Quake Live has been nicely ticking over since its release almost two years ago, but it’s never managed to reach the stratospheric popularity of some other Free to Play games like League of Legends or World of Tanks. id Software reckon that this is perhaps because they haven’t got the payment model quite right, and haven’t incentivised purchasing to the degree that really pushes it forwards.
And so, with that in mind, they’re restricting the amount of maps available to free players at any one time. Which sounds like a drastic thing to do, and sounds like it might upset a lot of players. It’s both those things, but it might just work to bolster an ailing game, if it is ailing.
Going forward, maps will be placed on a rotation for each month, with 21 being available to everyone for the entire duration. At the end of each match, players will select from three available choices to vote on for the next location, and then they’ll play on that. It operates in a very similar way to League of Legend’s champion rotation, where each week you get eight new champions to play for free, except with one crucial difference.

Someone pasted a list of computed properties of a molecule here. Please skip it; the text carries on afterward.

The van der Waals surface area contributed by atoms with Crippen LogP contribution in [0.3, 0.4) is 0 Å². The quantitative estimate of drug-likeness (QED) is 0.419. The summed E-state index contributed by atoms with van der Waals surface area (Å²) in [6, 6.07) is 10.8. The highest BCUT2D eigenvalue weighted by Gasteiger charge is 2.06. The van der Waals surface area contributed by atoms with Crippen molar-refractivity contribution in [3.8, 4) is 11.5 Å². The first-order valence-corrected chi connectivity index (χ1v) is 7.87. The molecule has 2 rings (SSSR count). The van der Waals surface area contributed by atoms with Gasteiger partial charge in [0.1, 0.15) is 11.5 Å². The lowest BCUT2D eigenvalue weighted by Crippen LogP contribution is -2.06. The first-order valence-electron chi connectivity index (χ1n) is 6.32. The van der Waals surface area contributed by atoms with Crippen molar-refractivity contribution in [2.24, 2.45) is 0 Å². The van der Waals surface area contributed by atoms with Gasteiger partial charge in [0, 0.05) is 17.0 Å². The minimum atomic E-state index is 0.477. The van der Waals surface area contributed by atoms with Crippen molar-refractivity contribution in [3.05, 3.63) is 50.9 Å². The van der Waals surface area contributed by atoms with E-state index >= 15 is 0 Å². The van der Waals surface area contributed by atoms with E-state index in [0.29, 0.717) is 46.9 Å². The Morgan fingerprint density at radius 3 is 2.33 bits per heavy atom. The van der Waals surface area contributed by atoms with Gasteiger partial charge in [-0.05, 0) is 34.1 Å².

And that’s that instead of being shown something new and exciting that you can take out for a testdrive, then buy if you’d like to, (with in game currency you accumulate for free, it’s worth noting), the only way you can play all the maps you want to play in Quake Live is to become a ‘Pro’ player, and create your own match, so that you can pick whichever map you want. So instead of lots of little purchases driven by something new and fun, it’s decentivising free play, forcing you into a situation you don’t really want to be in.
Fans of the game are annoyed on two fronts, with the free players getting annoyed that all their fun toys are getting taken away, which is perhaps a bit of an overreaction; they were playing for free, after all. But Pro players, too, the ones that have paid, are frustrated because the new system could well mean that they’ll have less people to play with, not just because some people might leave in frustration, but also because with the new restrictions, there will be less people to play with on the maps they want to play on.
The changes hit with the next patch, and it’s going to be very interesting to see whether they remain in their current form, change, or are scrapped all together. Which is part of the beauty of free to play; it turns games into an ongoing experiment, where developers can try things out and see what sticks.